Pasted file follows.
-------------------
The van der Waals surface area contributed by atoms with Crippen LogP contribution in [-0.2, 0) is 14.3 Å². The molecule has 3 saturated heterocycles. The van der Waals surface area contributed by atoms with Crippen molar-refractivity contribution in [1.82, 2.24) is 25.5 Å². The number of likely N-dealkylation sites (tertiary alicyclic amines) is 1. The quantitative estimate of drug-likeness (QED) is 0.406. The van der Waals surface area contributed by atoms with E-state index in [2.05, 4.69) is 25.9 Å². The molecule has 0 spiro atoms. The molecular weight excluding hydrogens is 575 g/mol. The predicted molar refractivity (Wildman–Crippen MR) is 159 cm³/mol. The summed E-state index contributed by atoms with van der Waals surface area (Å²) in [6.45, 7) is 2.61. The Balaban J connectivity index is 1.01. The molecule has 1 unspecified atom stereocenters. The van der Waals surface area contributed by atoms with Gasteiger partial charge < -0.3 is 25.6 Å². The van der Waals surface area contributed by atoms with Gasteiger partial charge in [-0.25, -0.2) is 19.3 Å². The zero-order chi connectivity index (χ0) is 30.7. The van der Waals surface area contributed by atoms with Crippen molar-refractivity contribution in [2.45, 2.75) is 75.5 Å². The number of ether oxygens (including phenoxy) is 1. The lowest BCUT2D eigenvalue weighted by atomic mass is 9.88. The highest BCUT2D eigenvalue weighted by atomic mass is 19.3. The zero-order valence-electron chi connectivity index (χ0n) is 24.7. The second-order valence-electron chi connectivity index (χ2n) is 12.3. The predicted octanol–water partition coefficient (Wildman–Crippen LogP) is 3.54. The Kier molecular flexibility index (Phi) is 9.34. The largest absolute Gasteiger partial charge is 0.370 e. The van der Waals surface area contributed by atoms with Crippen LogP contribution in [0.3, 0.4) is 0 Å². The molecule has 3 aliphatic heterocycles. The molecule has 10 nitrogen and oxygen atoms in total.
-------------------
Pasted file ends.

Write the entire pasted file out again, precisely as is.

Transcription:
The van der Waals surface area contributed by atoms with Crippen LogP contribution in [-0.2, 0) is 14.3 Å². The molecule has 3 saturated heterocycles. The van der Waals surface area contributed by atoms with Crippen molar-refractivity contribution in [1.82, 2.24) is 25.5 Å². The number of likely N-dealkylation sites (tertiary alicyclic amines) is 1. The quantitative estimate of drug-likeness (QED) is 0.406. The van der Waals surface area contributed by atoms with E-state index in [2.05, 4.69) is 25.9 Å². The molecule has 0 spiro atoms. The molecular weight excluding hydrogens is 575 g/mol. The predicted molar refractivity (Wildman–Crippen MR) is 159 cm³/mol. The summed E-state index contributed by atoms with van der Waals surface area (Å²) in [6.45, 7) is 2.61. The Balaban J connectivity index is 1.01. The molecule has 1 unspecified atom stereocenters. The van der Waals surface area contributed by atoms with Gasteiger partial charge < -0.3 is 25.6 Å². The van der Waals surface area contributed by atoms with Gasteiger partial charge in [-0.25, -0.2) is 19.3 Å². The zero-order chi connectivity index (χ0) is 30.7. The van der Waals surface area contributed by atoms with Crippen molar-refractivity contribution in [2.45, 2.75) is 75.5 Å². The number of ether oxygens (including phenoxy) is 1. The lowest BCUT2D eigenvalue weighted by atomic mass is 9.88. The highest BCUT2D eigenvalue weighted by atomic mass is 19.3. The zero-order valence-electron chi connectivity index (χ0n) is 24.7. The second-order valence-electron chi connectivity index (χ2n) is 12.3. The predicted octanol–water partition coefficient (Wildman–Crippen LogP) is 3.54. The Kier molecular flexibility index (Phi) is 9.34. The largest absolute Gasteiger partial charge is 0.370 e. The van der Waals surface area contributed by atoms with Crippen LogP contribution in [0.3, 0.4) is 0 Å². The molecule has 3 aliphatic heterocycles. The molecule has 10 nitrogen and oxygen atoms in total.